The trends weren’t overly impressive on a year-over-year comparison. Revenue excluding fuel surcharges was flat. Inclusive of fuel, TL revenue fell 15% as average tractors in service, loads and total miles were all down 10% to 12%. Further, pricing and utilization (revenue per loaded mile and revenue per tractor per week excluding fuel surcharges) were only flat.
Previously implemented cost actions drove the earnings improvement. The TL OR improved 290 basis points year-over-year to sub-90%, a far cry from the second quarter’s 104% OR and $2.5 million loss. The carrier’s operations clearly bounced back when its three largest auto manufacturing customers resumed operations.
Werner Enterprises (NASDAQ: WERN)
Carrying “essential” goods for discount and home improvement retailers kept Omaha, Nebraska-based Werner rolling along in the quarter. Adjusted EPS outpaced forecasts, which increased nearly 40% in the 90-day lead-up to the report, by a couple of cents.
The company increased its long-term operating margin goal for its trucking segment from 11% to 13%. To be clear, that’s an average adjusted operating margin, excluding fuel, of 13% throughout each trucking cycle. Management expects to exceed the new target in 2021.
The company’s four largest retail customers saw same-store sales increase by an average of 15% in their most recent reporting periods, while inventories fell by 8% over the same period, which management said could lead to several quarters of inventory replenishment.
The company is planning for a “robust” rate environment in 2021 as capacity is constrained and drivers are becoming increasingly difficult to find. Management sees a “stronger setup” going into 2021 than they saw heading into 2018, noting that the economy isn’t even fully open yet.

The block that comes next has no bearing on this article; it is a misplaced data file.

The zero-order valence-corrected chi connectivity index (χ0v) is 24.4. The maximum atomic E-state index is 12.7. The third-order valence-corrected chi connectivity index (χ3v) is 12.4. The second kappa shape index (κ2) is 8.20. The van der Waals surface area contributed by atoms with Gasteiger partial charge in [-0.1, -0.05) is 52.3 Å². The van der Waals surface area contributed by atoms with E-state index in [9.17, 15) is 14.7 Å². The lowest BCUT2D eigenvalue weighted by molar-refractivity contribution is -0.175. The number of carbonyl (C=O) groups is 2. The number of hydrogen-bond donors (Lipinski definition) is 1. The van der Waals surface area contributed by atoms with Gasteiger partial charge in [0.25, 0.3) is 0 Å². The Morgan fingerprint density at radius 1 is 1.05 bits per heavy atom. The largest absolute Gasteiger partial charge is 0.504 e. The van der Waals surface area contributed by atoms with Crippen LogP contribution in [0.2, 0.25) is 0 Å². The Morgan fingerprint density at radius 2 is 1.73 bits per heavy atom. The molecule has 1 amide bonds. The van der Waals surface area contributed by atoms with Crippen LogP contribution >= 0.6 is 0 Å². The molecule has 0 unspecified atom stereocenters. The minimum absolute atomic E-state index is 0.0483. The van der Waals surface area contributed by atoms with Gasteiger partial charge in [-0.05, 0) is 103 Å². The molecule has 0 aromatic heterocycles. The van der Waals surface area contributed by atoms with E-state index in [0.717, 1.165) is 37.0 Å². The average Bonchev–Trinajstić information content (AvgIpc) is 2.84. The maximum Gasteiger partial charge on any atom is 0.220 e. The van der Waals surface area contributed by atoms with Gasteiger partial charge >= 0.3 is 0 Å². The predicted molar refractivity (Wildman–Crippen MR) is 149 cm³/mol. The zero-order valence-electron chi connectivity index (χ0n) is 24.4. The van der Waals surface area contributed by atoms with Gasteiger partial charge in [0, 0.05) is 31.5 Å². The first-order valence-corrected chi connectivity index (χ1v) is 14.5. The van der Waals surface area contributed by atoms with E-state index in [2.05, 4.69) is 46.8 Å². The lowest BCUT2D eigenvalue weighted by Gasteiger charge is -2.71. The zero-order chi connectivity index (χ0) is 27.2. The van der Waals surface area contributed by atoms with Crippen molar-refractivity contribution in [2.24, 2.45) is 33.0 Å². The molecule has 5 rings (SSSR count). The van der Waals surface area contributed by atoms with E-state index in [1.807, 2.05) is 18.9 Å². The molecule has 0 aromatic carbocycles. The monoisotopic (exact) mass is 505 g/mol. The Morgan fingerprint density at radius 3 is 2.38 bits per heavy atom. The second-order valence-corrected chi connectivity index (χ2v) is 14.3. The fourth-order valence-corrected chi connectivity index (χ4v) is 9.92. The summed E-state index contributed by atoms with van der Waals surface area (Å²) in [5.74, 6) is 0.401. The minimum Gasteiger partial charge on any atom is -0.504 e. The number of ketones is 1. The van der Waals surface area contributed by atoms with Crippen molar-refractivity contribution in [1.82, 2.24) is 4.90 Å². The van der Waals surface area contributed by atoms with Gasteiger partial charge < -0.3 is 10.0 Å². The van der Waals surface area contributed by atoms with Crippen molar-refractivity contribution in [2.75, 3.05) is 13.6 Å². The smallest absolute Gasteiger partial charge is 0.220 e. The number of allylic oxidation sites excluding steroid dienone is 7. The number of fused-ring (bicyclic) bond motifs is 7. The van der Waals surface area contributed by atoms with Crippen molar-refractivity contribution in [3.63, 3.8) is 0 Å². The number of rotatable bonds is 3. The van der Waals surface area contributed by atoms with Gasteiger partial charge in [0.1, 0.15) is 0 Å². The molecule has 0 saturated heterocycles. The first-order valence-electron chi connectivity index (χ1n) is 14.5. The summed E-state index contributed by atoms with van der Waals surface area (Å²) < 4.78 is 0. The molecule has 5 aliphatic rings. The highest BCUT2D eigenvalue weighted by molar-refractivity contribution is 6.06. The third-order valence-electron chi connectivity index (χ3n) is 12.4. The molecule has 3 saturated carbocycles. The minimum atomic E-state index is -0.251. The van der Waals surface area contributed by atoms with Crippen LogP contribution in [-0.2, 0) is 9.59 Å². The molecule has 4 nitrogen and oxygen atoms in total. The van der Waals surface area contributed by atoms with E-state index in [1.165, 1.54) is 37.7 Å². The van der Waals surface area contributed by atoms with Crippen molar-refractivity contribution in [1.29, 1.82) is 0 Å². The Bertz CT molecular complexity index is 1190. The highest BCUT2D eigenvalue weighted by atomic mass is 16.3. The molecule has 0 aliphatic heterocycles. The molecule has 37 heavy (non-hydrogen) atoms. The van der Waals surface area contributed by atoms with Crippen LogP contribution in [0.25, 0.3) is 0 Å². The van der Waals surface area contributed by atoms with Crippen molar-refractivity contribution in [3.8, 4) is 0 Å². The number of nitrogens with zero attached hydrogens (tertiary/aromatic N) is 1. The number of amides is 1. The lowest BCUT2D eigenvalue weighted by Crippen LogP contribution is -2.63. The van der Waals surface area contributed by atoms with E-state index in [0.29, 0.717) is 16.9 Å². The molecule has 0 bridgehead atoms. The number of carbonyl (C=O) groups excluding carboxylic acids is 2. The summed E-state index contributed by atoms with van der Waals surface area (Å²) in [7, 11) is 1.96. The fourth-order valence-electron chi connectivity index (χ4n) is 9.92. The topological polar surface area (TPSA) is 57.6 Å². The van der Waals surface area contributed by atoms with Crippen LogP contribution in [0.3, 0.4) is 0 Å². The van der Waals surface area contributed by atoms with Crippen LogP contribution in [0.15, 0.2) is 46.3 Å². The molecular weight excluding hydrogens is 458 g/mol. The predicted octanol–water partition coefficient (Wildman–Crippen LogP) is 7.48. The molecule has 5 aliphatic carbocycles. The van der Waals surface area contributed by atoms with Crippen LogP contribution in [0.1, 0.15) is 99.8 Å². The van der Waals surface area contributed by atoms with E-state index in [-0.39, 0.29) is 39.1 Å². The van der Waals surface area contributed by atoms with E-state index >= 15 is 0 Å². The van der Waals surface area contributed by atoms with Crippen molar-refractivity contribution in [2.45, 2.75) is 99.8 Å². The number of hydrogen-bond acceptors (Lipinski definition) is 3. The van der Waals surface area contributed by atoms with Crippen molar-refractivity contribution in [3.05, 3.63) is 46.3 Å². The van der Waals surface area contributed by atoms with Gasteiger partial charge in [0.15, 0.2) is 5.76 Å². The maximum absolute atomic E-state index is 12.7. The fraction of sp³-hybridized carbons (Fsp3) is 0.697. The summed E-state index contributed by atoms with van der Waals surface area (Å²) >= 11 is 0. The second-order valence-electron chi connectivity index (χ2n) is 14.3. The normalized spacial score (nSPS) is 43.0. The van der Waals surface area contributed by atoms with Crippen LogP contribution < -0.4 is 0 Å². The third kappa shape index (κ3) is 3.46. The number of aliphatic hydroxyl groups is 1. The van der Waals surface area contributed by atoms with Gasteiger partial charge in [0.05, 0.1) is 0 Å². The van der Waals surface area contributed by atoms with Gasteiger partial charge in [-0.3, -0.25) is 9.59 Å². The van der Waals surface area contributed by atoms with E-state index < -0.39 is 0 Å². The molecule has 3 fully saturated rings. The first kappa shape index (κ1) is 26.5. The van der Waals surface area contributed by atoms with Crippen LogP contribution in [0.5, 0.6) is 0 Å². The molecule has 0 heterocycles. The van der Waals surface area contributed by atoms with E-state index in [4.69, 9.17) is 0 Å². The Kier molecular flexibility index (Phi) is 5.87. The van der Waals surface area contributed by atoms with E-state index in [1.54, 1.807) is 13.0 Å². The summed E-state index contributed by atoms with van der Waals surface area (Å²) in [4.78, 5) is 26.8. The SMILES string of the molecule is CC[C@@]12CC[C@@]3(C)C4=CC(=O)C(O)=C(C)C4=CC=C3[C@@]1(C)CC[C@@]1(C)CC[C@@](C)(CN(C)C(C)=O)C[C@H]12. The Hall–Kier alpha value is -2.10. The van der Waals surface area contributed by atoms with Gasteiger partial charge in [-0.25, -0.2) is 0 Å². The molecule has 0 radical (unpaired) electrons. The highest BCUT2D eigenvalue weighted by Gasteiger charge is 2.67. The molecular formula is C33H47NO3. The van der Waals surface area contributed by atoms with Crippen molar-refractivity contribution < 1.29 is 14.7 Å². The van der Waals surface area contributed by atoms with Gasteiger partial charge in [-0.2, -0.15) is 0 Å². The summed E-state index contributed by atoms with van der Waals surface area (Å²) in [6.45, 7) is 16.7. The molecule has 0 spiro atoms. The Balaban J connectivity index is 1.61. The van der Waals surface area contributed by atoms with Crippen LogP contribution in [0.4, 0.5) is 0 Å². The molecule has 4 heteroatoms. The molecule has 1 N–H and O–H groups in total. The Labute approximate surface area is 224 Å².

TL revenue was down 5% year-over-year but both segments, one-way and dedicated, reported mid-single-digit increases in revenue per tractor per week. Revenue per total mile increased 3% in the one-way segment and the new guidance calls for this metric to be up 3% to 5% in the fourth quarter. Improved pricing and “aggressively managing expenses” produced a record adjusted TL OR of 84.5%.
A nearly $1 million loss in the logistics division, as loads fell 15% and gross margins sank 440 basis points to 10.8%, provided one of the few blemishes on the report.
USA Truck (NASDAQ: USAK)
USA Truck posted an adjusted EPS number nearly 5x what the Street was predicting, its first quarterly profit in the last five attempts. Efforts to transition into a regional carrier and improve asset utilization were evident in the result.
The carrier reported a slight increase in loaded miles per truck. Management said utilization improved throughout the quarter with October “substantially better than September,” and that the fourth quarter should see sequentially better results. They believe there is another 5%-plus upside to be gained in truck utilization.
Revenue per loaded mile increased 9% year-over-year, and cost actions resulted in a 95.8% adjusted OR, 410 basis points better year-over-year and 200 basis points better sequentially. Management said rates have already moved higher in October and they expect to gain a couple hundred basis points of OR improvement in 2021, a level that would be on par with the industry average. With more than 75% of its contracts already repriced higher, the year-over-year comparisons are favorable in the first half of 2021.
Daseke (NASDAQ: DSKE)
The nation’s largest flatbed carrier, Daseke, hammered expectations, reporting adjusted EPS of 31 cents compared to consensus of a modest loss. The company was quick to point out that it benefited from approximately $15 million in incremental earnings before interest, taxes, depreciation and amortization (EBITDA) from project freight that isn’t likely to recur at the same pace going forward. Investors didn’t seem to care as the stock was up 27% the day of the report.
The favorable project work and restructuring efforts – headcount and equipment reductions and consolidating separately operated flatbed companies – resulted in 610 basis points of adjusted OR improvement to 90.9%. Management said the company’s core business should continue to improve in 2021 alongside a favorable rate environment. The company’s longer-term OR goal remains sub-90%.